London has been plagued with pollution since the industrial revolution; these events have been collectively referred to as ‘Pea Soupers’ due to the greenish color they embody. One of the most extreme pollution events occurred in 1952. It was known as ‘The Great Smog of ’52′ or ‘The Big Smoke’ and lasted for five days at the beginning of December. The cold winter meant that Londoners were forced to burn more coal that they would normally; this coal emitted a larger amount of Sulphur Dioxide in comparison to coal used today. These fumes combined with pollution from newly developed diesel car exhausts, and the effects of northwesterly winds bringing already polluted air from across Europe, created an effect reminiscent of the adaptation of the Steven King book ‘The Mist’ with smog filling the city and seeping into indoor areas causing problems with the human respiratory tract. The event lead to the clean air act of 1956 and is considered one of the worst pollution events in history. 4,000 people were killed in the weeks following the smog with a further 100,000 taken ill. Recent research puts fatalities closer to 12,000.
Fatalities – 4,000-12,000
Between the 2nd and 3rd of December 1984 the Union Carbide pesticide plant in Bhopal India leaked Methyl Isocyanate (MIC). This tragedy was a result of water entering a tank containing around 42 tons of MIC, this created a chemical reaction that raised temperatures to over 200Â°c, increasing the pressure, the tank vented the toxic gas which caught in the Northwesterly wind passing over Bhopal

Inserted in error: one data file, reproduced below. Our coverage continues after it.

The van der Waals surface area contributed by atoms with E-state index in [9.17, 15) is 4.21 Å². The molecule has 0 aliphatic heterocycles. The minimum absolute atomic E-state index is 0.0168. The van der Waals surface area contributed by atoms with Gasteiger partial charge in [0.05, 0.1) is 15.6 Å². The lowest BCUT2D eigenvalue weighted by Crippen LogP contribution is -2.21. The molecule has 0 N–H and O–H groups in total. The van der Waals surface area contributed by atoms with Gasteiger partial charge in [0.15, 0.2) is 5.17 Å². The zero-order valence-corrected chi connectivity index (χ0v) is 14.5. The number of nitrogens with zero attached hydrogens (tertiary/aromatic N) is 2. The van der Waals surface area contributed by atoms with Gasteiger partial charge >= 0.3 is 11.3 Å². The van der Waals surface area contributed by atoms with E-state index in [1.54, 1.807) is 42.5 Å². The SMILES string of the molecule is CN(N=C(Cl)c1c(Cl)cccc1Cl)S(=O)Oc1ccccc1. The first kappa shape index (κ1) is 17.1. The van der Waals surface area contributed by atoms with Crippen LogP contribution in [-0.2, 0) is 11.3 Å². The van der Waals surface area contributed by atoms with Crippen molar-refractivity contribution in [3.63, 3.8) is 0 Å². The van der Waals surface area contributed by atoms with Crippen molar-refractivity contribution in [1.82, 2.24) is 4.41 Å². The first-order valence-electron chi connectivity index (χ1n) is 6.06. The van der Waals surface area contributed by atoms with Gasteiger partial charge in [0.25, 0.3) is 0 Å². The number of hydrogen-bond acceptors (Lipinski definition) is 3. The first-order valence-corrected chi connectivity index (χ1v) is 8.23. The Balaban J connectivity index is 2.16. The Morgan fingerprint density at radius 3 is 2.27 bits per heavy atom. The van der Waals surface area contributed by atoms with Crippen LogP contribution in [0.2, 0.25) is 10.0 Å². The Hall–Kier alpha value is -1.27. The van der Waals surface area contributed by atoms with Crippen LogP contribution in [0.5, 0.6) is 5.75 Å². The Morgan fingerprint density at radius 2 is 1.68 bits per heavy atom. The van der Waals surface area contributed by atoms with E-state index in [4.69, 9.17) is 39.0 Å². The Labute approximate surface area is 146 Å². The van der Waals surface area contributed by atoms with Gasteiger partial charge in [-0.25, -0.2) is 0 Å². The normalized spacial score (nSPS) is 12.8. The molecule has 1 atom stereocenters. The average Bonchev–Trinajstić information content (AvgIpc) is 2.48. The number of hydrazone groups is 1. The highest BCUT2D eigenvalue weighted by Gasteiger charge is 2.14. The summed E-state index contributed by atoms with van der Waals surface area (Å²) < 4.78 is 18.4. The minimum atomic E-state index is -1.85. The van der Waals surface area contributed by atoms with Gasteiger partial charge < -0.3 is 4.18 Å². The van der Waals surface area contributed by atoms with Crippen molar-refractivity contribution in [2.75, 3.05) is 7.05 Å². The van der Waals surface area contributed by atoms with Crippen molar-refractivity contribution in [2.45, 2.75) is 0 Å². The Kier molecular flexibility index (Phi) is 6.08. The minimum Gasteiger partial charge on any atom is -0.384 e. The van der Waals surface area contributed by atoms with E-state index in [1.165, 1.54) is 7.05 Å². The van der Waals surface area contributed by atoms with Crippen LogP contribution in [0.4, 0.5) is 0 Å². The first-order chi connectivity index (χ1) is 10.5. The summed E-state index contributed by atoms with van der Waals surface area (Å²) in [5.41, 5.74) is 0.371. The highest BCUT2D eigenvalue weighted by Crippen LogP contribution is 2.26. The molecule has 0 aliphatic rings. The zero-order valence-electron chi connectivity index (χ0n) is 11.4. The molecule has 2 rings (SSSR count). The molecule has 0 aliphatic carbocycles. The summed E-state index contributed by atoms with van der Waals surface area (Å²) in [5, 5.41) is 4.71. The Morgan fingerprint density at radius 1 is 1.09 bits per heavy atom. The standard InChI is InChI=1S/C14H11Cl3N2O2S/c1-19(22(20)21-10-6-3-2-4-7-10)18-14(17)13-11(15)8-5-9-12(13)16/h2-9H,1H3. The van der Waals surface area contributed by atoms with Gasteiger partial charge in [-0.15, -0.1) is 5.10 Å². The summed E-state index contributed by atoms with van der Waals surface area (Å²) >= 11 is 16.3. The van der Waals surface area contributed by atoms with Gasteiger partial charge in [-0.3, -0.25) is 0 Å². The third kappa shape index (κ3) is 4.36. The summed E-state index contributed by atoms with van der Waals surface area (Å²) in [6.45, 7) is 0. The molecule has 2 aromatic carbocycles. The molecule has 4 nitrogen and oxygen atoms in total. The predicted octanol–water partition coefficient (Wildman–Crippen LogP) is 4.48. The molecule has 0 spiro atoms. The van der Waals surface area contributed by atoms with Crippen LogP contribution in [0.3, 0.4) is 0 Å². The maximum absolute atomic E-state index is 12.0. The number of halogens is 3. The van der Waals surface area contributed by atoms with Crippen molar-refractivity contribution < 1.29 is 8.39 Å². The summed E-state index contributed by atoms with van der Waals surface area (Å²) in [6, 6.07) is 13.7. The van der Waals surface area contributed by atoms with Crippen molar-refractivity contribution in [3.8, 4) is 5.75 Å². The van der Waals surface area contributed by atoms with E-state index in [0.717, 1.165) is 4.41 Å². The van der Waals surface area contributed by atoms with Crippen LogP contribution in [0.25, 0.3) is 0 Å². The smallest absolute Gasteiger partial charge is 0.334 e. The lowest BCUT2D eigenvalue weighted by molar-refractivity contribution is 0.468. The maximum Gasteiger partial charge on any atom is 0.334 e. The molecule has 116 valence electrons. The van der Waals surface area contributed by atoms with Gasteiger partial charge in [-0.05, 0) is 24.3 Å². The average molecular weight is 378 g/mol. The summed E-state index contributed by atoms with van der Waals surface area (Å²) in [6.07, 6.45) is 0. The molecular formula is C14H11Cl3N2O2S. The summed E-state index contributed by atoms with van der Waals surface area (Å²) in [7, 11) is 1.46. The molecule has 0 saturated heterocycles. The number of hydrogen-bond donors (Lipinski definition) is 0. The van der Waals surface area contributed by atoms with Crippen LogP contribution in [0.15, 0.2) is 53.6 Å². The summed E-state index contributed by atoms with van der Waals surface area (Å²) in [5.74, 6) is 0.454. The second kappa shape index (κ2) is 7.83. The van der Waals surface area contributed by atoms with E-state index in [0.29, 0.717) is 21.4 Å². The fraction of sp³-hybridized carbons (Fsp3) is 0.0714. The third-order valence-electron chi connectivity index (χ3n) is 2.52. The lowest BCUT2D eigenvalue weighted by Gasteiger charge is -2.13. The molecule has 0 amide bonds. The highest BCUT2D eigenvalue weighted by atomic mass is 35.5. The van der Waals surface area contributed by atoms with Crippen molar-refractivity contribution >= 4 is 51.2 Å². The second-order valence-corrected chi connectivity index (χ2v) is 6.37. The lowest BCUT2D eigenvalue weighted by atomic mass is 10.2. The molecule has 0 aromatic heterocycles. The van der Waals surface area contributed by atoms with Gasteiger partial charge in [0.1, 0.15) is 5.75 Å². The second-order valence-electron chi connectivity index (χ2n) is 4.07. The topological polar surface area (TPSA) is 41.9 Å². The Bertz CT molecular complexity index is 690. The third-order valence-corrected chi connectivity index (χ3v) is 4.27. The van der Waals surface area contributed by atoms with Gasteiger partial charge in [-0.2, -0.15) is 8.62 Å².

Initial exposure to MIC results in coughing, vomiting, eye-irritation and a sense of suffocation. Locals awoke in a panic when experiencing these symptoms and began to run from the plant, the increase in breath only hastened their unfortunate fate. Acute symptoms include burning in the respiratory tract and eyes, breathlessness, stomach pain and death was caused by choking and circulatory collapse. 170,000 people were treated for symptoms of MIC poisoning, mass funerals and cremations were held with bodies disposed of in the Narmada River. Independent organizations record 8,000 dead in the immediate days following the incident, and a further 8,000 have died since (other estimates put it at around 30,000). 100,000 to 200,000 have suffered permanent illness due to the leak. To this day groundwater and soil in areas even 3km away from the factory contains almost 40 times more pesticides than Indian standards. The soil and water also contain toxic metals like lead, mercury, arsenic, cadmium and chromium.